Blocking is not hard. Throw the thing in water for a bit. Warm water. Take it out. Put it in a towel and roll up the towel to take most of the water out. Put a dry towel on the carpet of the floor, and then shove a bunch of pins around the peice while stretching it to the correct size.
You wimp. Come on! You've done this with much larger and more intricate projects before. This is easy peasy for you. You could do this concurrently with boiling water for supper.
I love the idea of a quilt. But, honey, shouldn't you have a sewing machine before you start quilting? I mean, some people quilt by hand. The artists who charge thousands for their quilts. And the Amish. You are neither of those. I think. Are you borrowing your mom's machine, or what here? I'm sure it'll be great, anyhow. I love that you are sewing a dress by hand and it goes faster than knitting. You also have an extraordinary amount of experience in sewing things...creatures...by hand. One sleeps in bed with me at night. I'd love to see it when it's done.
I had to make a list of reasons not to buy tencel yarn. Because I was about to whip out my debit card:
1) Turquoise Lace Cardigan
2) Blue Merino U-neck Pullover
3)Handspun Rambouillet Handknit gloves in Pomegrante
4) New Blue Chunky Scarf and hat for fall
5) Chunky Blue Mittens and Hat for mom for Christmas
6) Lilac Cashmere mittens or gloves for sister for Christmas
7) Black Hat for Aaron for Christmas
8) Cotton Washrags
9) Log Cabin Cotton Bathrug from Mason Dixon
10)Ginormous Doctor Who Scarf
11) Gloves and Mittens for Kris's Parents for Christmas
Not in any particular order, but a bit frightening. I mean...
These aren't small projects. Well, some are. Some might take a month each. Plus spinning is happening, too.
YARN DIET! Let's see if we can do it. If the tencel goes on super sale, I'll buy it. If not, maybe I can try and control my desires. Because the more money I don't spend on yarn, the more I have for the spinning wheel fund. I really think I can do this.
12) Super nice alpaca and cashmere blue yarn for pretty sweater that Kris bought me for my Birthday. Really want to knit with it. Man, I forgot about that. It's just sitting there, and I haven't even given it a design yet. I'd love to do that. Work on a design.
Even one a month and I'm set for the next year...
Oh my word. The Dr. Who scarf could take a year in itself.
Unless it's a super sale, I really don't need any more yarn right now...I have medical school, too. Which means no thinking projects for about the next 4 years...except for riding the bus.
Perhaps the bus will save me. Half an hour of knitting time a day. That is really a lot. We'll see. Keep reminding me of all these things when I want to go buy new yarn. Really. Because these are only the things most upcoming on the docket or already being worked on that need finishing. They don't include the various UFOs (Un-Finished Objects, not the kind in Roswell) that are mucking about, taking up my needles and such. There are a myriad of socks and mittens and gloves I could knit...and a baby sweater I really want to but just haven't dyed the yarn yet. I'm trying not to. But it's so hard.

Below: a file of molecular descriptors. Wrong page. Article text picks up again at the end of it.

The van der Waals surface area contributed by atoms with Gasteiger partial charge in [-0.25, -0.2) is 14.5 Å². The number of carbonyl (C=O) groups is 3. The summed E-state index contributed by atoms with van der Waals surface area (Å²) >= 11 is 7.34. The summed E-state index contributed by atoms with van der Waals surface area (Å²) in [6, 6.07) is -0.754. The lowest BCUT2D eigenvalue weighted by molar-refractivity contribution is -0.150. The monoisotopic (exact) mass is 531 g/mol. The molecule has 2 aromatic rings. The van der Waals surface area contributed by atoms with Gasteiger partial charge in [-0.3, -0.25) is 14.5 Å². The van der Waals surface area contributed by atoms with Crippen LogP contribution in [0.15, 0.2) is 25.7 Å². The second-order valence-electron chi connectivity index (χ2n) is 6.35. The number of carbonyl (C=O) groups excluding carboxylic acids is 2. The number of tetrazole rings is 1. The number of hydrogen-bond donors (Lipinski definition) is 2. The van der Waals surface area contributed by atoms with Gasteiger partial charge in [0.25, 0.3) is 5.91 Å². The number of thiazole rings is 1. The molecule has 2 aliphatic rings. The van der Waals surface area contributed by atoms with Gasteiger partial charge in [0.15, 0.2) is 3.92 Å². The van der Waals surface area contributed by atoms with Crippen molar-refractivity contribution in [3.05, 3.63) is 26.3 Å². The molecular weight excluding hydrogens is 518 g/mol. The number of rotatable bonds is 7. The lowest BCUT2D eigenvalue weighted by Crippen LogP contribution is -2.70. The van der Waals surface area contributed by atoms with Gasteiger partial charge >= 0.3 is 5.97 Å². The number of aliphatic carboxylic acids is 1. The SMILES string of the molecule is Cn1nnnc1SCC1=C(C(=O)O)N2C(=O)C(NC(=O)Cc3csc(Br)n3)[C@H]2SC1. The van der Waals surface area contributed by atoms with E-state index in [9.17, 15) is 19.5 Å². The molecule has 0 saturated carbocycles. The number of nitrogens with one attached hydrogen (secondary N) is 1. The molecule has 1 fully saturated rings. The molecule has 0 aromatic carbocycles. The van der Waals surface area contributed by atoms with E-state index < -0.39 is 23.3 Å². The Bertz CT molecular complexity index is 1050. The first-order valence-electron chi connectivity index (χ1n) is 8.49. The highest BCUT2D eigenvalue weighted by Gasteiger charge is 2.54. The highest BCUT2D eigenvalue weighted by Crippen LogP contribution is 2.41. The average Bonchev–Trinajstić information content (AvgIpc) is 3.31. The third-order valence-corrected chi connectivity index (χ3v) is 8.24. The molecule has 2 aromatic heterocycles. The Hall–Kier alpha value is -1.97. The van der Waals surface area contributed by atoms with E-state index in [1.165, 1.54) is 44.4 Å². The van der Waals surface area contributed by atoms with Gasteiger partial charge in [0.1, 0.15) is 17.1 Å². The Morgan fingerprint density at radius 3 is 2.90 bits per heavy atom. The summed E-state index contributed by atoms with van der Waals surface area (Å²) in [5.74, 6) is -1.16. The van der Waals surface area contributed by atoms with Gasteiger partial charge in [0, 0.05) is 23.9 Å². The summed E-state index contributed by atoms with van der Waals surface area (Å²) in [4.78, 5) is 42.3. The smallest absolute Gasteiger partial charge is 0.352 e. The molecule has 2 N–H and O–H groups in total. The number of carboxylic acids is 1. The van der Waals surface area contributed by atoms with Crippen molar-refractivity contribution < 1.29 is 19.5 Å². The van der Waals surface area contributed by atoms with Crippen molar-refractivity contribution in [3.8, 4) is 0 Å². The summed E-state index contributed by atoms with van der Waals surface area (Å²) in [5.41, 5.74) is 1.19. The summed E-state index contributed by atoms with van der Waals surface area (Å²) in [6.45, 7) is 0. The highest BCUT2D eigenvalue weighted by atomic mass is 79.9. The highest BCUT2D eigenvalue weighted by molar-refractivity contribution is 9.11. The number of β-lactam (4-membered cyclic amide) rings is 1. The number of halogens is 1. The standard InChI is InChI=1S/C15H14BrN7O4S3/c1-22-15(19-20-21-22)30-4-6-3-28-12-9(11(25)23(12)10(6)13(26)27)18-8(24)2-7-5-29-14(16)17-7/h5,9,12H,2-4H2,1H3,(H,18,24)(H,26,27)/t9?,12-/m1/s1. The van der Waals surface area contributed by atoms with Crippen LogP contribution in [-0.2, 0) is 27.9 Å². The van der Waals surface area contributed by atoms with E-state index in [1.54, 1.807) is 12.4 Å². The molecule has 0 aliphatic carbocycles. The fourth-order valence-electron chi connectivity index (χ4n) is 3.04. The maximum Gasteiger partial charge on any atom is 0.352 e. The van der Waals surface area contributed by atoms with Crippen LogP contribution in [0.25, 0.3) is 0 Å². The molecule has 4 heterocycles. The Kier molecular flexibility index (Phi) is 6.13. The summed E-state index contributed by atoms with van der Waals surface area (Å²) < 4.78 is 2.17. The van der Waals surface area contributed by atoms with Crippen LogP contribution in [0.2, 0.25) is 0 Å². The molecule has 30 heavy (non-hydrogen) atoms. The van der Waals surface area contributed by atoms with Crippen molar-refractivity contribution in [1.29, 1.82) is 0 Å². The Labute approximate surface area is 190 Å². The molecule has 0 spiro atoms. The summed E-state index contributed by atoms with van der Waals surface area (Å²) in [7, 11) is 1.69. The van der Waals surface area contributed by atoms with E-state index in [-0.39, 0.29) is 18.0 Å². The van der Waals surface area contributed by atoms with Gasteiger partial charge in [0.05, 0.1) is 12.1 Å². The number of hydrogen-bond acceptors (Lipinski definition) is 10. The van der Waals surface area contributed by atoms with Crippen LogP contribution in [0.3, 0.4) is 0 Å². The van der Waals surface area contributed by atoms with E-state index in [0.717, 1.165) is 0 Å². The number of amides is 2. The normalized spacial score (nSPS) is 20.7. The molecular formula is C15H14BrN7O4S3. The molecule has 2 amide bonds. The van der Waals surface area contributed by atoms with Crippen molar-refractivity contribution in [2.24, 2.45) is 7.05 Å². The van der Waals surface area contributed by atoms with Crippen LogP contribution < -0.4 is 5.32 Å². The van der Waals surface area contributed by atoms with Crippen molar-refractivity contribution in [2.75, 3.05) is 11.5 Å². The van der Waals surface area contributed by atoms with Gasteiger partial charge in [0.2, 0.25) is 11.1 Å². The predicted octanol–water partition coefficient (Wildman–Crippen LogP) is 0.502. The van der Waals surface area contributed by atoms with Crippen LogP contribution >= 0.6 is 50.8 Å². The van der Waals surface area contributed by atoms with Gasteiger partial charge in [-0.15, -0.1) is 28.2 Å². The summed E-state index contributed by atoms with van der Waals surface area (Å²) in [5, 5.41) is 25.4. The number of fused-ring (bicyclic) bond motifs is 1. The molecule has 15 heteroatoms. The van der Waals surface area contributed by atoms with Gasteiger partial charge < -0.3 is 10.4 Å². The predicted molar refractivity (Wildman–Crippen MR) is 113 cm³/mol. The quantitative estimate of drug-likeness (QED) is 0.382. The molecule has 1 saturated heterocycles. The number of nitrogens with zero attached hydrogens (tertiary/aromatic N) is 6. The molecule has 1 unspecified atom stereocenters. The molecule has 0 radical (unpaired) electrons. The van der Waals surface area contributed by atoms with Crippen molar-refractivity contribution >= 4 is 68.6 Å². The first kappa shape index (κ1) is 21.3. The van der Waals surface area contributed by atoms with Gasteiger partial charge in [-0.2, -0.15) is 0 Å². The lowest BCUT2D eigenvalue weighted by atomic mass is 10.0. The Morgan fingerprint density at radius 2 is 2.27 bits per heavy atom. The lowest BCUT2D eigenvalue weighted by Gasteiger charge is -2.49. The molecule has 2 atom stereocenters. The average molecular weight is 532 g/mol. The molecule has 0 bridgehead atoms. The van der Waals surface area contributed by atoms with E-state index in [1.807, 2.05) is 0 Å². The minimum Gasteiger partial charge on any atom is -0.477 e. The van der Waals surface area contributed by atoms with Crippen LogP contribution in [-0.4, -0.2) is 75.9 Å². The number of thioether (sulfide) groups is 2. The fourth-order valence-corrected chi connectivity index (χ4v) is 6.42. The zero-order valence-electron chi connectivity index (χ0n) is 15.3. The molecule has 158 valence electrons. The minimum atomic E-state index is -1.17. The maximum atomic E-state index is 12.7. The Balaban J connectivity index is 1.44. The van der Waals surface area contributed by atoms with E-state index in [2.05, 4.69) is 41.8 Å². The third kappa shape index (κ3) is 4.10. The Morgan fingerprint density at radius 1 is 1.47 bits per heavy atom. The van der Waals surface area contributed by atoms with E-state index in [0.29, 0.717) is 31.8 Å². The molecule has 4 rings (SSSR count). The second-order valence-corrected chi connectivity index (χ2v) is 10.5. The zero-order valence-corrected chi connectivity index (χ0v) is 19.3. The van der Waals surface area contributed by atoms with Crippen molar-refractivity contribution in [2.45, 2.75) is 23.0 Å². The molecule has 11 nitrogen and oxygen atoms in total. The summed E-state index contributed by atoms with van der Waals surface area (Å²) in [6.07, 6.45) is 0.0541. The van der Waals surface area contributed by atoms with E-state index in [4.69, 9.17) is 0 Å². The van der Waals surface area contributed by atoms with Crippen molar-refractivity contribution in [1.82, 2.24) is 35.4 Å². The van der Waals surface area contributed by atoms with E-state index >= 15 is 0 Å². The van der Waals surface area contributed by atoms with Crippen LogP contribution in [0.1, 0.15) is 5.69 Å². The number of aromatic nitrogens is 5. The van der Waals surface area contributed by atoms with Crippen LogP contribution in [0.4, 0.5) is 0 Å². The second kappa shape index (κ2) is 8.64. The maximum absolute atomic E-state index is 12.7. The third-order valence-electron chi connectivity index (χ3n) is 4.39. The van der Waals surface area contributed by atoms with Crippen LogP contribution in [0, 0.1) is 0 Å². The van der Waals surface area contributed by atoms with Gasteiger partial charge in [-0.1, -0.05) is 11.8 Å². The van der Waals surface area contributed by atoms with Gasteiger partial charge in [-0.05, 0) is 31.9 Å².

Did you know that some part of addiction is genetic? Epigenetic, actually. Which means that even though it's not going to come out in that wonderful gene sequence that we finished of all 23,000 genes, it's still heritable. There are environmental factors that are passed both in the womb and outside of it in a growing-up environment that cause certain psychiatric and other medical conditions, like schizophrenia, panic attacks, depression, and the like. They rest in the DNA, even though they aren't the little letters that make up the wonderful sequence. Methylations and histone proteins and such. Epigenetics is likely a great part of the reason why we can't clone large animals that live very long or healthily. It's might be responsible for a great deal of diseases that are heritable but that we can't find in the DNA sequence, like Alzheimer's and psychiatric diseases, many cancers, and such. I listened to the guy who patented a test for looking for the markers of epigenetics. He told us that if we could choose between smart and lucky, go for lucky, because he's met a lot of smart people, but he was the lucky one who got this project and was able to get ways to make it go his way. But, oh my word, the man is smart, too. It's like Watson and Crick, who, when they talked about discovering the structure of DNA, said, "It's true that by blundering about we stumbled on gold, but the fact remains that we were looking for gold.''
Anyway, I was just thinking, what do you think my yarn addiction is doing to my DNA? Are there markers that knitters have that weavers don't? That yarn horders have? That One-project-at-a-time people like you have? That Knitting-attention-deficit-disordered people like me have?
And are we going to pass this on?